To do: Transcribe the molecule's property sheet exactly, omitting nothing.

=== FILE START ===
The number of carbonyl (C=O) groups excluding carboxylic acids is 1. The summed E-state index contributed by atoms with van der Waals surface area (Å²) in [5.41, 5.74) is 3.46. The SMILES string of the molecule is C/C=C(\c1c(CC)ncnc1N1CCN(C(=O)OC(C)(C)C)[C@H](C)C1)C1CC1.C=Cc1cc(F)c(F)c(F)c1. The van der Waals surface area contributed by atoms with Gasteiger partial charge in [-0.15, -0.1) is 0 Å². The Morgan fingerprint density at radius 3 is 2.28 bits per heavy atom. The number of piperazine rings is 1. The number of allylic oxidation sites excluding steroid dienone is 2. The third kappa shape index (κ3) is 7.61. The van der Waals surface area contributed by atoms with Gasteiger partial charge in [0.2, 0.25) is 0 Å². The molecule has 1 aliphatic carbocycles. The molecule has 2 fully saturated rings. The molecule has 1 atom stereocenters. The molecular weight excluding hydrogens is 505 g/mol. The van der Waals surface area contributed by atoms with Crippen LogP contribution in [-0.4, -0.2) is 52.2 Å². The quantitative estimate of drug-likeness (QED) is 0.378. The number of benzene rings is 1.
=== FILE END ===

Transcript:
The number of carbonyl (C=O) groups excluding carboxylic acids is 1. The summed E-state index contributed by atoms with van der Waals surface area (Å²) in [5.41, 5.74) is 3.46. The SMILES string of the molecule is C/C=C(\c1c(CC)ncnc1N1CCN(C(=O)OC(C)(C)C)[C@H](C)C1)C1CC1.C=Cc1cc(F)c(F)c(F)c1. The van der Waals surface area contributed by atoms with Gasteiger partial charge in [-0.15, -0.1) is 0 Å². The Morgan fingerprint density at radius 3 is 2.28 bits per heavy atom. The number of piperazine rings is 1. The number of allylic oxidation sites excluding steroid dienone is 2. The third kappa shape index (κ3) is 7.61. The van der Waals surface area contributed by atoms with Gasteiger partial charge in [0.2, 0.25) is 0 Å². The molecule has 1 aliphatic carbocycles. The molecule has 2 fully saturated rings. The molecule has 1 atom stereocenters. The molecular weight excluding hydrogens is 505 g/mol. The van der Waals surface area contributed by atoms with Crippen LogP contribution in [-0.4, -0.2) is 52.2 Å². The quantitative estimate of drug-likeness (QED) is 0.378. The number of benzene rings is 1.